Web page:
EL MUSEO DEL BARRIO:
‘NEXUS NEW YORK: LATIN/AMERICAN ARTISTS IN THE MODERN METROPOLIS,’ through Feb. 28. A bright light at the top of Museum Mile, the city’s premier Latino art center has reopened after a makeover with a dense, episodic and absorbing visual history of the Latino art presence in New York in the first half of the 20th century. As much an archival display as a standard art show, it focuses on luminous, culture-changing personalities, from the Mexican-born art impresario Marius de Zayas, who teamed up with Alfred Stieglitz to bring the first Picasso show to New York; to Joaquín Torres-García, a Uruguayan who arrived in New York in 1920 and saw proto-Pop Art everywhere; to the Chilean Roberto Matta, a dynamic agent for Old World Surrealism in the New World. In addition, El Museo now has its first permanent-collection gallery, with an installation, “Voces y Visiones,” that reaffirms historical connections to the nearby East Harlem neighborhood. 1230 Fifth Avenue, at 104th Street, East Harlem , (212) 831-7272, elmuseo.org. (Cotter)
STUDIO MUSEUM IN HARLEM:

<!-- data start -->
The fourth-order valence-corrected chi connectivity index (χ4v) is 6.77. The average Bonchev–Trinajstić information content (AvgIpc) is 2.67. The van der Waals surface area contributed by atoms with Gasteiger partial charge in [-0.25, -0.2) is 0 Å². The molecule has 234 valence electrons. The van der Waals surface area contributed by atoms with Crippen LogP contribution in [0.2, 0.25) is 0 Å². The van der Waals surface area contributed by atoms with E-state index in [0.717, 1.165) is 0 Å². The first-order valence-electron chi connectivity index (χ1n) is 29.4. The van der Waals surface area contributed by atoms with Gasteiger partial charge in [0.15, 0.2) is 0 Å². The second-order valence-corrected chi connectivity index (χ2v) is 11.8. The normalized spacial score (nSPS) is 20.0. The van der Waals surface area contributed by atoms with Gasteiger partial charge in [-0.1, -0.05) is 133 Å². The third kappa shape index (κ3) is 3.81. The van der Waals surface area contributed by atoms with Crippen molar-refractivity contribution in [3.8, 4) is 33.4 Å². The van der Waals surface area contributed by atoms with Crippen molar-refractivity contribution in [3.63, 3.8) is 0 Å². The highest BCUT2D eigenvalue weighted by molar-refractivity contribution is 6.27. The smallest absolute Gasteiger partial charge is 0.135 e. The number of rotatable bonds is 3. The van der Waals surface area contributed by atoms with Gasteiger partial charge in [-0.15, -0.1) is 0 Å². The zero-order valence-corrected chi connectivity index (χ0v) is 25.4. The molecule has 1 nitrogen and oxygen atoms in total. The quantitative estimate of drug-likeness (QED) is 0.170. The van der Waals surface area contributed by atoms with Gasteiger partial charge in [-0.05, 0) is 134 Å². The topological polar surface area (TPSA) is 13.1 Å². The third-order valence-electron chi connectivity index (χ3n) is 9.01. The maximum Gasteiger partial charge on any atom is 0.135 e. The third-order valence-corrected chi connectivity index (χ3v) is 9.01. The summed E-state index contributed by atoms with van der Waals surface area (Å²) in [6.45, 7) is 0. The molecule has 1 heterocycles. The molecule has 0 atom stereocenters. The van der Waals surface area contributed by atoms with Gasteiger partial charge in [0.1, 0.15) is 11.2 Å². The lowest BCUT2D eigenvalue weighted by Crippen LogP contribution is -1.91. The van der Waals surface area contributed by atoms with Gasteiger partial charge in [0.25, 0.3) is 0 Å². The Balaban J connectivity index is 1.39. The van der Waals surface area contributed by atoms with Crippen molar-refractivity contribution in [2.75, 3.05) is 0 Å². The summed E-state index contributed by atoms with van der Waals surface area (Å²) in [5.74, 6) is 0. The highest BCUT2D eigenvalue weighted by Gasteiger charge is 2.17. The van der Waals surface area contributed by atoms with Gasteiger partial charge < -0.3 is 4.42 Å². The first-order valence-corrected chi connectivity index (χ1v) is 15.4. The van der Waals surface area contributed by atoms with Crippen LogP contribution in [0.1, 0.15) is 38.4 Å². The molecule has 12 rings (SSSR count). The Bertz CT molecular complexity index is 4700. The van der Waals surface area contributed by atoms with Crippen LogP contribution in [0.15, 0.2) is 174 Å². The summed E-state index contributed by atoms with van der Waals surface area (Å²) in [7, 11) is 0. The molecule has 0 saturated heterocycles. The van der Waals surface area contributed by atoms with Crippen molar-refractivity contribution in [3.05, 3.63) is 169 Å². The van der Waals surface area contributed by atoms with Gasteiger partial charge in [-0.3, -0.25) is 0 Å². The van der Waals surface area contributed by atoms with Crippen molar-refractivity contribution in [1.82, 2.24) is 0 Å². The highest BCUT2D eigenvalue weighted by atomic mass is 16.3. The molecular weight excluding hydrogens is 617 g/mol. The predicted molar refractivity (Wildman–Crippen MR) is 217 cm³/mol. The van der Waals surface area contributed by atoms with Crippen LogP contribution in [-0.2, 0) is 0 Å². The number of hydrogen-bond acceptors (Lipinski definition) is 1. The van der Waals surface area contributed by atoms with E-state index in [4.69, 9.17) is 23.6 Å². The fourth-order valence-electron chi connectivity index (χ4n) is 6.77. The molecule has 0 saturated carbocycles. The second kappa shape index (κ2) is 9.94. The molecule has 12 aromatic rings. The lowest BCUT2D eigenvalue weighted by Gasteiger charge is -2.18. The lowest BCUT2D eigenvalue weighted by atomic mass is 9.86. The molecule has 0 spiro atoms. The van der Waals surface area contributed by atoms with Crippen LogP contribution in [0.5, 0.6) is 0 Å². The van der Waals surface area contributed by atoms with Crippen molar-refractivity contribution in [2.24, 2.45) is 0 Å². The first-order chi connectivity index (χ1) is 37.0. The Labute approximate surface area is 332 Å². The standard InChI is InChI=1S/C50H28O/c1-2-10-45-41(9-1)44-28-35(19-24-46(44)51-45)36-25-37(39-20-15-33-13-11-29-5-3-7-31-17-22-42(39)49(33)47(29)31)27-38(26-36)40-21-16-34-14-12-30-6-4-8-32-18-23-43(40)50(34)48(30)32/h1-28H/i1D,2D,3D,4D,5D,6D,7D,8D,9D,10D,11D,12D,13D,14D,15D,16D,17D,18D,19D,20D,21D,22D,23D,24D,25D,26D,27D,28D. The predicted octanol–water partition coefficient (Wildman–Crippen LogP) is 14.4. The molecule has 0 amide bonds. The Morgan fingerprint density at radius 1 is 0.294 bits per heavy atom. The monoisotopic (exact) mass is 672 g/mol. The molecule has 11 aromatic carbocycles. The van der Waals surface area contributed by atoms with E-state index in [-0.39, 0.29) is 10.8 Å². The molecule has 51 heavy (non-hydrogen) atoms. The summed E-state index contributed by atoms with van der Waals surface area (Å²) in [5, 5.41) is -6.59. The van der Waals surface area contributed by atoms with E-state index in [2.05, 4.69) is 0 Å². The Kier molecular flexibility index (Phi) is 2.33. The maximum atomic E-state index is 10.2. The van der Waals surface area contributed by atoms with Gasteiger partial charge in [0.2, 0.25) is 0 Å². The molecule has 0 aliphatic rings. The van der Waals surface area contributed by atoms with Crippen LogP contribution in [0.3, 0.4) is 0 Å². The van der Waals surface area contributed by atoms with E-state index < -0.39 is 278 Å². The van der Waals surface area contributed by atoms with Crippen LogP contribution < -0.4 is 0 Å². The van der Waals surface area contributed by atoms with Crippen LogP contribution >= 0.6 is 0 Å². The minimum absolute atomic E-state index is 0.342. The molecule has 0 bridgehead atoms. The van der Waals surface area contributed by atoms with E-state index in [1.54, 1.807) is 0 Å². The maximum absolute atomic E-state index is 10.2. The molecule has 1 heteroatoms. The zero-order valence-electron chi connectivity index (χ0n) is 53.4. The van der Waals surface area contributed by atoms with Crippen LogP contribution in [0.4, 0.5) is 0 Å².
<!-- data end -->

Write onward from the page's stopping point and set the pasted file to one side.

‘30 SECONDS OFF AN INCH,’ through March 14. This exhibition of 60 disparate artworks by 42 contemporary artists from several generations might be called revisionist. It takes a refreshingly visual, even formal approach to art that is usually plumbed for political and social meanings based largely on the artist’s identity. Its curator, Naomi Beckwith, wants to emphasize the meanings — social and otherwise — embedded in the actual objects on view. Her success is mixed, partly because she doesn’t spend much time explaining the experiential nature of her selections in the catalog, and also because she includes too many familiar, established artists. But she makes many excellent choices, introduces some promising young talent and displays a visual intelligence that is often rare in her chosen profession. 144 West 125th Street , (212) 864-4500, studiomuseum.org. (Smith)
NATIONAL JAZZ MUSEUM IN HARLEM Saturday, 7:30 to 9:30 p.m., a discussion with the bassist Reggie Workman and others, with a screening of a documentary about the jazz musician. Visitors Center, Suite 2C, 104 East 126th Street , (212) 348-8300, jazzmuseuminharlem.org; free.
Via: New York Times